6.     Humor: I hang out with a 13 year old whose second language is English. Don’t get me wrong: she’s amazing. Very mature for her age, and hysterical, but through an unfortunate combination of the language barrier and our age difference, I find my jokes are often lost on her. This pains me. Without constant access to twitter to vent my constant random musings, or texting to share my latest mishap, I find myself unable to share my more amusing thoughts, my most recent one being this morning’s realization: The house/ski cabin I currently reside in is constructed out of wood (duh), but the floors aren’t the finished wooden floors I’m used to from my own home, they have a more natural feel to them. This is great. It lends the house a very authentic atmosphere, which makes me feel like I should be yodeling with my pet goats. However, because the wood is unfinished, it leaves feet vulnerable to splinters. Unaware of this hidden danger, on the first night I was running around barefoot like some savage. Giovanna nearly had a heart attack, found a pair of slippers for me, and insisted that I always wear them when in the house. It wasn’t until I put them on this morning that I realized how ridiculous I looked: while Guido and Anna donned their adorable blue and red slippers lined with wool and embroidered with snowflakes, I was schlepping around in old, albeit comfortable red grandpa slippers. Without even realizing it, I would put on a skirt or a dress for the day, and then complement my outfits with my slippers, sometimes going so far as to rock my always-patterned socks with them... I cringe even now as I type. Though my father would commend me for my choice of comfort over fashion, my mother would be torn between fits of hysterical laughter, and outright shame. Thank goodness my only witnesses are people who already love me for my wit and sparkling personality.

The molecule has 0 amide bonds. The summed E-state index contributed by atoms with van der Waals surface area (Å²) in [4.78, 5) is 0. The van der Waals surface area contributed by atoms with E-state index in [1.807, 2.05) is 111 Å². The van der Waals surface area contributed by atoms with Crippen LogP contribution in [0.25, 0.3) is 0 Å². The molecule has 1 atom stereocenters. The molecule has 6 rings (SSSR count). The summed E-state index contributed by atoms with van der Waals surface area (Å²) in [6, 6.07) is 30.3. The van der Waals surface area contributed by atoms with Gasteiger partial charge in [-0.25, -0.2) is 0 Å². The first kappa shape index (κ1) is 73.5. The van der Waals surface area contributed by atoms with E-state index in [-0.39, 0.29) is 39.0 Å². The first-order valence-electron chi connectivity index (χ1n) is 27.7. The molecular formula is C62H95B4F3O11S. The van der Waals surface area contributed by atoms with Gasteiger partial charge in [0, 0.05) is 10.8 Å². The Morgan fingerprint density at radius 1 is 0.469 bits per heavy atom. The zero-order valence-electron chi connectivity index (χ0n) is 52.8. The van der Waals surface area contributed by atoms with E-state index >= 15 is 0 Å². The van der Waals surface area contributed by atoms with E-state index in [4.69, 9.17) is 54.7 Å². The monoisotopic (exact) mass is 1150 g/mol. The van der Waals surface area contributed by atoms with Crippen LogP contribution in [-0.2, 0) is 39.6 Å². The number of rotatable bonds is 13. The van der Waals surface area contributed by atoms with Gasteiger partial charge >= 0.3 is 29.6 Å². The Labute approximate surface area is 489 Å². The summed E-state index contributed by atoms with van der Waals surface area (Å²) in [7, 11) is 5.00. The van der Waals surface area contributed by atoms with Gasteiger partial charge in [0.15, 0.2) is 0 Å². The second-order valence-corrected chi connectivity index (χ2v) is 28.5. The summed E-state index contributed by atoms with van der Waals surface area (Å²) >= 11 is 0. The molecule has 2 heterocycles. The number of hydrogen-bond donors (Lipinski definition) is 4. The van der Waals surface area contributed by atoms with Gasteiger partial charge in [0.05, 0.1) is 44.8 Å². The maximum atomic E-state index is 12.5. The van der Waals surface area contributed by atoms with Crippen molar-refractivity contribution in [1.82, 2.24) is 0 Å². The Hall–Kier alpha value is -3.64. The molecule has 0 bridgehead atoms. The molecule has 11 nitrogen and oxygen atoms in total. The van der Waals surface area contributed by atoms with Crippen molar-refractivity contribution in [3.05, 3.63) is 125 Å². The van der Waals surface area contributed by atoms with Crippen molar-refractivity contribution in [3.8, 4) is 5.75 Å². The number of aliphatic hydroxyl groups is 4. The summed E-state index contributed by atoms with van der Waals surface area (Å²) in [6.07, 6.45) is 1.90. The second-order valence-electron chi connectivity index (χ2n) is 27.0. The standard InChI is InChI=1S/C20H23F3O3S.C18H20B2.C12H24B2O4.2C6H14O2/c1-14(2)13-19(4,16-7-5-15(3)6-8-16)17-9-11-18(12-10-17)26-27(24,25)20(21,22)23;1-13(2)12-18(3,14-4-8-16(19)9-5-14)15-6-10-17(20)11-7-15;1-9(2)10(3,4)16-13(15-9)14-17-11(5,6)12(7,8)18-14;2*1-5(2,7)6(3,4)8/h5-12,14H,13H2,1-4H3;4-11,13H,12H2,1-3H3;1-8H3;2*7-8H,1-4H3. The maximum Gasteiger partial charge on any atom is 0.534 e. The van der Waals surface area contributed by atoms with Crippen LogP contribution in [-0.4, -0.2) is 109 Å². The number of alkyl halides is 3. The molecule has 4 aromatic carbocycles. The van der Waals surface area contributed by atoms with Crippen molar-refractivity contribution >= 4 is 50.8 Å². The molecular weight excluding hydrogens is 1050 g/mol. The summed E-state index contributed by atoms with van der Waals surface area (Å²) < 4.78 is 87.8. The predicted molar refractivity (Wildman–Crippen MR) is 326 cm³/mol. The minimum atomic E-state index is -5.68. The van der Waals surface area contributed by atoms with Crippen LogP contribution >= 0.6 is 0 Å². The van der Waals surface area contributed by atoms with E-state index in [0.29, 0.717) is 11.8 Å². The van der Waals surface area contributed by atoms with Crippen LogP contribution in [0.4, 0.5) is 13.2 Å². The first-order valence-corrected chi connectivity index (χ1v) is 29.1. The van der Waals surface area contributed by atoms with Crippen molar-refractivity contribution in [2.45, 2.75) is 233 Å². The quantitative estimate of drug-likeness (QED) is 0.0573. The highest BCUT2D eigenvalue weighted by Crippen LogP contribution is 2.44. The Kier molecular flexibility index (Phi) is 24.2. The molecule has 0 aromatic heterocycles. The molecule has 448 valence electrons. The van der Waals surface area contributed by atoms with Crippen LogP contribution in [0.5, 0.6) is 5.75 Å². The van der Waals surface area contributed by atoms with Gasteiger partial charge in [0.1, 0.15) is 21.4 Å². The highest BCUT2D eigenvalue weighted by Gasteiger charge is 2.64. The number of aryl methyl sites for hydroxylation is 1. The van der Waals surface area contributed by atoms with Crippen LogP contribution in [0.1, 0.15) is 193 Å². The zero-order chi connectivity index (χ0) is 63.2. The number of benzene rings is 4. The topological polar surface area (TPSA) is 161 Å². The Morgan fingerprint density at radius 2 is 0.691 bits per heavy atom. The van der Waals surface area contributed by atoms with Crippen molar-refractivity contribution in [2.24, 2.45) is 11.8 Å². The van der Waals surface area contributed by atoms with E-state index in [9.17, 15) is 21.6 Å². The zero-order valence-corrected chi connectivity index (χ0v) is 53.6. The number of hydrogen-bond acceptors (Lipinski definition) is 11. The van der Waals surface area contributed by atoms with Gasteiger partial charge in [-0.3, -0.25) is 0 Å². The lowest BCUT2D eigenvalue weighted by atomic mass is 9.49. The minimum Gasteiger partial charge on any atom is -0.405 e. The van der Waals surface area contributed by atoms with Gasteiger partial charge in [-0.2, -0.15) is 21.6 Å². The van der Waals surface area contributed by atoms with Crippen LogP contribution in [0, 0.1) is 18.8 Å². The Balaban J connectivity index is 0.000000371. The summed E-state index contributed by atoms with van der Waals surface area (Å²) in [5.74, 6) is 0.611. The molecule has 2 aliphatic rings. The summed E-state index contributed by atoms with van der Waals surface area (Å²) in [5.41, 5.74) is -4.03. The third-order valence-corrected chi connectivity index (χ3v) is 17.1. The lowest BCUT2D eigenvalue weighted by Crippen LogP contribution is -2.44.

Here, Where Dessert is Cheese